6. zhai2nan2 says:

    I have meditated on RPG magic for a few hours.

    Here is a fundamental problem: magic, as found in human culture from Enuma Elish to the Kalevala to the modern Chaos Magicians and occultists such as Alan Moore, never resembles a metaphysical flamethrower.

    Arneson took a druid miniature from normal Roman historical wargaming and wondered what it would be like with a Star Trek phaser. At that point, RPG magic diverged from all other depictions of magic in human culture.

    There has been about one documented claim of actual pyrokinesis (I say this after years of research in Forteana) and it was uncontrolled, utterly useless as a weapon. In RPGs, weaponized pyrokinesis in various forms is standard. There have been various voodoo legends of curses so potent that they can kill, but that tends to work like an invisible telepathic suggestion, not like a visible animated dagger thrown by Vincent Price in _The Raven_.

    Typically, a wizard was scary because even he had little idea of how the spirits would grant his wishes. A wizard would give orders to various spirits – sometimes in a seance-like environment – and weird things would happen – sometimes immediately, usually weeks later. When a medieval peasant angered a wizard, this did not result in an unexplained fire – but the next day, when that peasant’s cow got sick and refused to eat, no one could say for sure whether it was the wizard or just bad luck.

    Also, ancient and medieval people often believed that ordinary people could see spirits sometimes, but spirits were usually invisible. Anyone who didn’t fear spirits was pretty close to learning wizardry simply by being unafraid to talk to spirits. This kind of thing doesn’t translate easily to high fantasy.

    Wizards were often highly charismatic persuaders, who effectively never ran out of “mana” for their persuasion effects. Wizards often did faith healing and alleged clairvoyance all day long, with no need to rest or run out of spells. (Of course, you can reasonably doubt whether the healing accomplished anything, and whether the clairvoyance produced any verifiable information.)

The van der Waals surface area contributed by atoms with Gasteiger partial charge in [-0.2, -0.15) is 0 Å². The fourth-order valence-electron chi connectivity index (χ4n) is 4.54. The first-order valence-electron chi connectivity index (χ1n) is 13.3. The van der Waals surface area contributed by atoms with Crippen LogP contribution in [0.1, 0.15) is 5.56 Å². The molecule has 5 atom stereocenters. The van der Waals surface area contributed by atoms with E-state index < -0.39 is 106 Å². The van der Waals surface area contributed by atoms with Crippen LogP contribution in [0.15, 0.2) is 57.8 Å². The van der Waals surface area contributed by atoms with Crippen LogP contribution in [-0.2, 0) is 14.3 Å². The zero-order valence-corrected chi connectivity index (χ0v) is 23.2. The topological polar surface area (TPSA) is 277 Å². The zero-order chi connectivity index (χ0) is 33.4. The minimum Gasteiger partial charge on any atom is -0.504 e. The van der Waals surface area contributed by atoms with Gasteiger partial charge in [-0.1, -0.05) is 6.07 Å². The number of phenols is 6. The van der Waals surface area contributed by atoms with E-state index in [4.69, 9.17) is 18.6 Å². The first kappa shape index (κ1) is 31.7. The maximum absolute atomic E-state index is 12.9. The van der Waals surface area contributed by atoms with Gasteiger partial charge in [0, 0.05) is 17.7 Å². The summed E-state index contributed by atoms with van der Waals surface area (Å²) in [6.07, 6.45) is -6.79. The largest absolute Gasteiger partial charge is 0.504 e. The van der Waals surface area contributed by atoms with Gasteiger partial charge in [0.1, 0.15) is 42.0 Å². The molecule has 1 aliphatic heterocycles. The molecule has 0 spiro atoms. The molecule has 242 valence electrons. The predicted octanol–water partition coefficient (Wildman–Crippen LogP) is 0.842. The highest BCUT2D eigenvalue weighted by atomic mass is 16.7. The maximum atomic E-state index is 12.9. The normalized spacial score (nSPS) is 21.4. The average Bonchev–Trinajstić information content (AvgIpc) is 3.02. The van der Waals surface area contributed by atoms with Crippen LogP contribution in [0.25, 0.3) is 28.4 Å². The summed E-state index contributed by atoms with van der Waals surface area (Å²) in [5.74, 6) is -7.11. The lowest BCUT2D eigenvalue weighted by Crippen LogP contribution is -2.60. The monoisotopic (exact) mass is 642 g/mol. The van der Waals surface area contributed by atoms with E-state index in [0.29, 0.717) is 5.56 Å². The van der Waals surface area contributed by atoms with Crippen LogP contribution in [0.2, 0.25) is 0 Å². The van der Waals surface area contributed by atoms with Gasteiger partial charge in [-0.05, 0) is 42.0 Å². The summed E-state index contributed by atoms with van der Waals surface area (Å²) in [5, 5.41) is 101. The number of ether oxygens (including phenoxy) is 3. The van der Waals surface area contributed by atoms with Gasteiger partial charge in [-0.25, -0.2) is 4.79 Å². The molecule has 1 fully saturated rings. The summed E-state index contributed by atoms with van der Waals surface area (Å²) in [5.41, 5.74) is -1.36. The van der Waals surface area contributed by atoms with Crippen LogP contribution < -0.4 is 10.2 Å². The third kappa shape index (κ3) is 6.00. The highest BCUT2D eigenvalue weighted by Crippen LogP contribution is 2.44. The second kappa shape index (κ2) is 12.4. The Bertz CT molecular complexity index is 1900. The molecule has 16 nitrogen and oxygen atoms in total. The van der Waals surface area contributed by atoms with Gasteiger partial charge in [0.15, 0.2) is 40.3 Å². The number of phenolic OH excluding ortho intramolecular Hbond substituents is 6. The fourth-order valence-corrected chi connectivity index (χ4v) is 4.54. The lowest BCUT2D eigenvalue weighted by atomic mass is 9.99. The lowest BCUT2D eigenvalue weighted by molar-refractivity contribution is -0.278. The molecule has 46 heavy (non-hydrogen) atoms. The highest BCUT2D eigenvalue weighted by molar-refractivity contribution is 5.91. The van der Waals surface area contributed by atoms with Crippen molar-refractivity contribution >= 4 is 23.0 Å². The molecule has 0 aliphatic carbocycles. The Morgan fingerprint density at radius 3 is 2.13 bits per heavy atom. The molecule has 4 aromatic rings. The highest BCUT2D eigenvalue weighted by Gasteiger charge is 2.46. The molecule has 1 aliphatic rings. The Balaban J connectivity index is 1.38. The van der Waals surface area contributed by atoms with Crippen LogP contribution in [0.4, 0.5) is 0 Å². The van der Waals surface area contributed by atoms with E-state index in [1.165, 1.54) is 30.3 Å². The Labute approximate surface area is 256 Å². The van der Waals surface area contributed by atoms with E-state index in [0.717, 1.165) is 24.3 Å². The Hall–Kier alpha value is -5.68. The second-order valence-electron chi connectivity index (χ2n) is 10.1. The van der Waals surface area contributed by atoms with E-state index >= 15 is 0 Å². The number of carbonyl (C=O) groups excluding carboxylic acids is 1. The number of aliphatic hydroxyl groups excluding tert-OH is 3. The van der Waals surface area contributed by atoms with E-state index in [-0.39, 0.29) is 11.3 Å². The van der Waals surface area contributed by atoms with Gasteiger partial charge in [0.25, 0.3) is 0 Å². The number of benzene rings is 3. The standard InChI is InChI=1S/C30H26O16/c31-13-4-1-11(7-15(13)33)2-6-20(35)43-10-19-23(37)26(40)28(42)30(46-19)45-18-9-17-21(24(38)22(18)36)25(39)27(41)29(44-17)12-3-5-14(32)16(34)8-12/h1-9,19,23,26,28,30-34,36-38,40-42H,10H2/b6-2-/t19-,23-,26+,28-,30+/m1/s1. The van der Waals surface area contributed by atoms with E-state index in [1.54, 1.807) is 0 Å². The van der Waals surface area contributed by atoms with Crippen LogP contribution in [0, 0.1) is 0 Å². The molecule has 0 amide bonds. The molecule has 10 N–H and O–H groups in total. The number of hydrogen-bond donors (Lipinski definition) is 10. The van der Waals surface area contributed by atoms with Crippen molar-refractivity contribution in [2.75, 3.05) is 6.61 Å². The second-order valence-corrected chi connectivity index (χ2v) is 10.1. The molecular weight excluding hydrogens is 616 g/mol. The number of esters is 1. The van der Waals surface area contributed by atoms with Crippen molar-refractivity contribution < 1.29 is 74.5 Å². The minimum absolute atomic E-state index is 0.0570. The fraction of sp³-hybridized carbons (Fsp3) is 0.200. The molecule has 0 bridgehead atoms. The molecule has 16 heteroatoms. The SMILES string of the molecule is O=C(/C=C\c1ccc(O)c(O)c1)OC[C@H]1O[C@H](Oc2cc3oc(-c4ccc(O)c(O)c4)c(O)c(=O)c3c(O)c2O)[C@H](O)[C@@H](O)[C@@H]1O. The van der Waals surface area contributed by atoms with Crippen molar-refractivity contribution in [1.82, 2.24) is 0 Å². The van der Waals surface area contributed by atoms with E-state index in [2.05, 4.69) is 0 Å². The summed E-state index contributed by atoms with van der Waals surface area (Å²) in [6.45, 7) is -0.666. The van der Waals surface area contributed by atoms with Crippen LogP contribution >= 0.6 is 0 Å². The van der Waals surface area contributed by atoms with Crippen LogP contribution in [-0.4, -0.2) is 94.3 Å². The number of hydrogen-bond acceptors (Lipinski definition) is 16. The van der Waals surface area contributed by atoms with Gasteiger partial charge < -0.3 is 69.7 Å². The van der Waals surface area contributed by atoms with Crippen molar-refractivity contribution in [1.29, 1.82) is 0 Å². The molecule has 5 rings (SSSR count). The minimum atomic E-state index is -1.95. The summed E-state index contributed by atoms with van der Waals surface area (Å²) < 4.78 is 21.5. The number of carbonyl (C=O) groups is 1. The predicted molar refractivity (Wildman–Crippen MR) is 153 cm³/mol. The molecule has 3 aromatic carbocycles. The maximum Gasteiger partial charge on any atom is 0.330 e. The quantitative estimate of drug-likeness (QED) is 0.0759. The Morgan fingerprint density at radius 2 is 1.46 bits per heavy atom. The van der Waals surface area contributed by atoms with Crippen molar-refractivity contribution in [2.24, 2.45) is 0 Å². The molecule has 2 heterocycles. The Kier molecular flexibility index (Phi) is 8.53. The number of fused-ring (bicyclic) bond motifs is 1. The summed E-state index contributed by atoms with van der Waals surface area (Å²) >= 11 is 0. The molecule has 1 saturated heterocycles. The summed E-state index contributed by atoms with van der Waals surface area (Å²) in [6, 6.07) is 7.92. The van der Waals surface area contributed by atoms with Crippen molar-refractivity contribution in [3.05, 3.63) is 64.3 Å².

It’s very easy to model some aspect of parapsychology or mythology in RPG terms, but the resulting systems often require hundreds of non-intuitive rules and totally impractical in play. Even if you could get them out of play-test, most gaming groups would not be interested in them.

  7. zhai2nan2 says:

    >I’d actually prefer a historical setting because I enjoy historic fiction over fantasy, with historical fantasy being the winning choice) that includes wizards, and I’d like these wizards to be powerful enough to affect their lives without changing the rules of society. I want wizards who can cast a few, powerful spells right at character generation.

    Suggestion One: If it’s a historical setting, allow historical proto-science to function reliably. If it’s an ancient setting, people believe in spirits and see them frequently. People get possessed by demons and need to be exorcised. Folk magic (herbs, wax dolls with pins in them, mantras) methods are a technology, not a self-delusion.

    If it’s a Renaissance setting, perhaps most people don’t see spirits any more, but astrology is more reliable than microscopes, and so on.

    Suggestion Two: Wizards are primarily mentalists. Telepathy, clairvoyance, premonitions, hypnosis (both in-battle and out-of-battle) are practical and don’t run out of mana points. Paralyzing a warrior with hypnosis would be a devastating attack spell.

    Suggestion Three: Wizards can summon spirits to undertake non-physical tasks. This means a wizard can call up the spirit of a murder victim so that everyone can find out who the murderer was, but the wizard can’t re-animate dead bodies into zombies. Similarly, a wizard can send a tricky pixie and some will-o-the-wisps to confuse travellers in a forest at night, but those spirits can primarily mislead, enchant, trick, etc. They are not like Final Fantasy “summoning” monsters who pop out of nowhere and can fight against armored men.

  8. Camo Coffey says:

    I recommend Runequest 6. Several magic systems, most of which are pretty powerful but fairly expensive in daily Magic Points so you don’t get very many, and a very lethal, cinematic combat system. It’s a generic ruleset so you can play in any setting, not just the bespoke Glorantha (which is one of the most well-designed fantasy worlds available however). My group is currently playing in a Warhammer Old World campaign, using the RQ6 rules; we could as easily be playing in Dark Ages Europe, Middle Earth, Barsoom, or wherever..